These are times both for celebration and consternation within the typhoid community. The World Health Organization (WHO) recently prequalified a typhoid conjugate vaccine that promises increased effectiveness against young children and a longer duration of protection than previous vaccines. The Navi Mumbai Municipal Corporation is the first government body scheduled to implement the vaccine into their immunization program later this year. Gavi opened an $85 million funding window to support introduction of typhoid conjugate vaccine into immunization programs in high risk countries. We are on the verge of deploying a powerful new tool against typhoid!
We celebrate these successes, but at the same time we are concerned. In the absence of antibiotic treatment, typhoid can kill healthy people. Leland Stanford Junior, the namesake of Stanford University, my current employer, died from typhoid fever. When chloramphenicol was first introduced to treat typhoid fever in 1948, the case fatality proportion dropped dramatically from more than 30% of hospitalized patients dying to fewer than 2%. Yet, within two years, the first strains of Salmonella Typhi (S. Typhi) that were resistant to chloramphenicol were identified. Over the ensuing decades, clinicians have progressively chosen new, more expensive antibiotics to treat typhoid and just as quickly S. Typhi has developed resistance. Current strains that are widely circulating are resistant to ampicillin, chloramphenicol, trimethoprim sulfamethoxazole and fluoroquinolones. Only azithromycin and third-generation cephalosporins are effective against the majority of strains, but resistance to these drugs is becoming increasingly common. Nowhere is this more troubling than in the ongoing outbreak of ceftriaxone resistant S. Typhi in and around Hyderabad, Pakistan. In the last two years >800 cases of ceftriaxone resistant S.Typhi have been identified and the geographic spread of the outbreak continues to expand.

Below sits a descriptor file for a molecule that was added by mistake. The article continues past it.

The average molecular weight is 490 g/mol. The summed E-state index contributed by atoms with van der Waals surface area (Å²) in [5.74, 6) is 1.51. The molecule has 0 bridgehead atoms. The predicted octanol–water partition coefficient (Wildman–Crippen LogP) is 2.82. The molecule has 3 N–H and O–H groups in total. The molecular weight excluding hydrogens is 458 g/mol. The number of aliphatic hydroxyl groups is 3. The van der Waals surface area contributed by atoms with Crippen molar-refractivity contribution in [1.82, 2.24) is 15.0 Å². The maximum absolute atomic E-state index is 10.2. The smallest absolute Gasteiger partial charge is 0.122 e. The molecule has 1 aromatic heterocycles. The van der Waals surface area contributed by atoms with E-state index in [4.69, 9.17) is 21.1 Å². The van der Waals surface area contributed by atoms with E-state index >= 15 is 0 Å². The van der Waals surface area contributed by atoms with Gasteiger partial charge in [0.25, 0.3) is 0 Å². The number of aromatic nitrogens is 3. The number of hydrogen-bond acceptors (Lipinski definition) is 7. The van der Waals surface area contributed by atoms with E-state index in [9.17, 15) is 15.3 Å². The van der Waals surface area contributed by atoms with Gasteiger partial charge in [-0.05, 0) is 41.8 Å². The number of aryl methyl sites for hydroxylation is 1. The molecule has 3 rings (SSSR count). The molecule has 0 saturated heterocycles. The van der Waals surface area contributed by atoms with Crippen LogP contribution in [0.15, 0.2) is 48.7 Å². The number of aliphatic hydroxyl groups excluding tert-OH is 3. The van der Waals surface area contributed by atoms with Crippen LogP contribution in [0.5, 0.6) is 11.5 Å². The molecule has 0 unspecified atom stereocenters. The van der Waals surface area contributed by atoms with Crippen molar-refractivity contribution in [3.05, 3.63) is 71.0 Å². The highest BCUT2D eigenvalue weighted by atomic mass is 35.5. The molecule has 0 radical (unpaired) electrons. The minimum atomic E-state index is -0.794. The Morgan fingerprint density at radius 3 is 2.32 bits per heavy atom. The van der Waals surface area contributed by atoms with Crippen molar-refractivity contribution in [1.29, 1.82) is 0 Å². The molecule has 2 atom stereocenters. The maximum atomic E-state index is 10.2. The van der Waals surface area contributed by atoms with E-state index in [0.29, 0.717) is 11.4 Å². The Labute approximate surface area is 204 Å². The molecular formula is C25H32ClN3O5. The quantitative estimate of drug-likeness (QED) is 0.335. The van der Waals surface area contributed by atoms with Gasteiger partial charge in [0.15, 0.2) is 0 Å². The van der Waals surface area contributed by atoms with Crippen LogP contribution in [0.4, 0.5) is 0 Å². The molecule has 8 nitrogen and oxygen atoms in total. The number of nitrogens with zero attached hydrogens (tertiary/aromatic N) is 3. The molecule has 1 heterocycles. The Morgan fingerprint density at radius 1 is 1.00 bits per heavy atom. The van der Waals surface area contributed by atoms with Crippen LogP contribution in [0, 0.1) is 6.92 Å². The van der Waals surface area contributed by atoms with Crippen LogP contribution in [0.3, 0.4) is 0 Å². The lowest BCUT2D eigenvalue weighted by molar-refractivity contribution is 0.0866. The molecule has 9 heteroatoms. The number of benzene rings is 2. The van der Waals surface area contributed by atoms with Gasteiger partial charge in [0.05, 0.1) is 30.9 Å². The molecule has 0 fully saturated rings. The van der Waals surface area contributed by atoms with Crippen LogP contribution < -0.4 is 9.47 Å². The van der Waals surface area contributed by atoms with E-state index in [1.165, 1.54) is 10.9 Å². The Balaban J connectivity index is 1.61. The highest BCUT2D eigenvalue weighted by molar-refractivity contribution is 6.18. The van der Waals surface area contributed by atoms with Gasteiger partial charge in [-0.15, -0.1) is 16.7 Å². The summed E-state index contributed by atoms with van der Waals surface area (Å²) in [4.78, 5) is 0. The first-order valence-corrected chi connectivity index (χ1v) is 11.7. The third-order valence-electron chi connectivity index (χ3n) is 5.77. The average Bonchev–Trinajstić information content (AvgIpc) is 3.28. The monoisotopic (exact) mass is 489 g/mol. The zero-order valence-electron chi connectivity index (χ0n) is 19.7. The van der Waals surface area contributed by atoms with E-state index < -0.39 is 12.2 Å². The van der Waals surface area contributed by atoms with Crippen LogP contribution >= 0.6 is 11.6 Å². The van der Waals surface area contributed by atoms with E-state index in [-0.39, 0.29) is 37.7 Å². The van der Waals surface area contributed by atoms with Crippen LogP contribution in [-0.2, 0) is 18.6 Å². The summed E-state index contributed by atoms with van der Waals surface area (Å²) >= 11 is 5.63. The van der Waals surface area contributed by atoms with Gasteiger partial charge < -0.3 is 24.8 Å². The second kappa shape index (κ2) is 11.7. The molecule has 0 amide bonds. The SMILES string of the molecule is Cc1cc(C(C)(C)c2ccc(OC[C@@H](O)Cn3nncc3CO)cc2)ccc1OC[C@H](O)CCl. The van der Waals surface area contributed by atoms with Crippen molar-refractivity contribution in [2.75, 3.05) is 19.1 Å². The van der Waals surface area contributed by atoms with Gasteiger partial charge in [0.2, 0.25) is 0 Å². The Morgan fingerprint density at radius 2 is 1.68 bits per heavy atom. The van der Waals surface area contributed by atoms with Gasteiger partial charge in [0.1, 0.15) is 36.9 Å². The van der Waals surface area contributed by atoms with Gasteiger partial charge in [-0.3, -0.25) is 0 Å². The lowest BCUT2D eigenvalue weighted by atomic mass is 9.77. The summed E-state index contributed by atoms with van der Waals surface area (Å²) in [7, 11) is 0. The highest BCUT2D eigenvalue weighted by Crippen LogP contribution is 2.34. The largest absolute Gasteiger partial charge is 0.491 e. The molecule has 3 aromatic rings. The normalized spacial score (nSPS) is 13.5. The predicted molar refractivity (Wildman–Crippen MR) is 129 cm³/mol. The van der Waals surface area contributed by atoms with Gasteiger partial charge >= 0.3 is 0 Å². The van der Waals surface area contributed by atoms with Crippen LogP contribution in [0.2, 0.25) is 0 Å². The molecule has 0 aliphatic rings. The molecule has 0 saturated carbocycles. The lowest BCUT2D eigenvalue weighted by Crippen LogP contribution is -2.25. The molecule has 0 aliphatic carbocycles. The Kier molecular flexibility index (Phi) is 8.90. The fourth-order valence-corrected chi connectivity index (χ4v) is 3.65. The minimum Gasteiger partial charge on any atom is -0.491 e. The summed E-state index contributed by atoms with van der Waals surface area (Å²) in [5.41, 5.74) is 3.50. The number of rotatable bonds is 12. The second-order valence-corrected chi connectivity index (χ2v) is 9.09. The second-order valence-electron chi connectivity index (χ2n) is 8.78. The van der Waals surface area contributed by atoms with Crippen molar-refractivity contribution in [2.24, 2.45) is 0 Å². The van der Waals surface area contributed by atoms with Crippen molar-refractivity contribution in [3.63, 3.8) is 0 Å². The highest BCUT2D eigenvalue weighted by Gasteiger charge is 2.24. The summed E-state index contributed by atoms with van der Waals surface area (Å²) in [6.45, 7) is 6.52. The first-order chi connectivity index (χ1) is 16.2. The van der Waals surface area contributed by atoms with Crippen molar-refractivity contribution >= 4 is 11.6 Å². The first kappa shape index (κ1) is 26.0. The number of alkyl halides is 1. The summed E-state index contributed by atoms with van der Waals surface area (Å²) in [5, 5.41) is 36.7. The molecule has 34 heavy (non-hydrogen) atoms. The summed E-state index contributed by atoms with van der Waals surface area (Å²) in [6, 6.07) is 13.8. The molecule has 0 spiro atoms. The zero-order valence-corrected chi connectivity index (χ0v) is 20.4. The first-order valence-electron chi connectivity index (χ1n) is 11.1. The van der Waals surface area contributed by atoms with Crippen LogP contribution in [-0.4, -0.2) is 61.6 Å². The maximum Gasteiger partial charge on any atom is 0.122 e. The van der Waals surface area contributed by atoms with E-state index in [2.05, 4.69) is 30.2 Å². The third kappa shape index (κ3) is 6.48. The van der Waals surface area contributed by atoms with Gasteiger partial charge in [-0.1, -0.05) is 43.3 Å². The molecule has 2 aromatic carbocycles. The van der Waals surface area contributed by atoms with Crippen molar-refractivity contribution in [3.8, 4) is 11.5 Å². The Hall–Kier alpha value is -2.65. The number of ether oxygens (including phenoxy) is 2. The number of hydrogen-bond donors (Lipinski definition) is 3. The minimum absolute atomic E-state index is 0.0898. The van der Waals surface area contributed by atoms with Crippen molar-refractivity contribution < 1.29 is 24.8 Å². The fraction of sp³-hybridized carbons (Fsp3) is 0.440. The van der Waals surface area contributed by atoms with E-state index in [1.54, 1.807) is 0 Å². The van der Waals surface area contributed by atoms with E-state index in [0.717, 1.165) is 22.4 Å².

The pipeline for new antibiotics offer little hope for a midterm solution. Because the financial returns on new antibiotics are lower than investing in other drugs, pharmaceutical companies have not invested in antibiotic development for decades. The imminent loss of effective antibiotic treatment means that deploying an effective vaccine in high-risk communities is a critical priority.
Nevertheless, current vaccines will not protect populations against Salmonella Paratyphi nor against other waterborne diseases. The typhoidal salmonellas have been largely eliminated in high income countries through civil engineering investments that have separated the human fecal stream from drinking water and the food supply. The communities at highest risk of typhoid and paratyphoid are the communities that are most difficult to reach with expensive infrastructure. Poor, marginalized communities have little political influence in the deployment of the substantial funds required to develop effective infrastructure. Although we have known how to construct effective civil engineering infrastructure for 150 years, the cost of constructing and the complexity of maintaining these systems has precluded their expansion into the communities at highest risk for typhoid. This negligence creates an efficient environment for the emergence of highly drug resistant strains.
Investments in research to develop robust engineering solutions that provide clean drinking water, that separate human fecal waste from the environment and that are fit for purpose in impoverished communities with a high incidence of typhoid are important areas for research. Breakthroughs here hold the potential for reducing the burden of typhoid without exerting any selective pressure towards increasing drug resistance. As chair of the Coalition against Typhoid steering committee, I look forward to working across sectors to support these important efforts.
Photo Credit: Sabin Vaccine Institute/Thoko Chikondi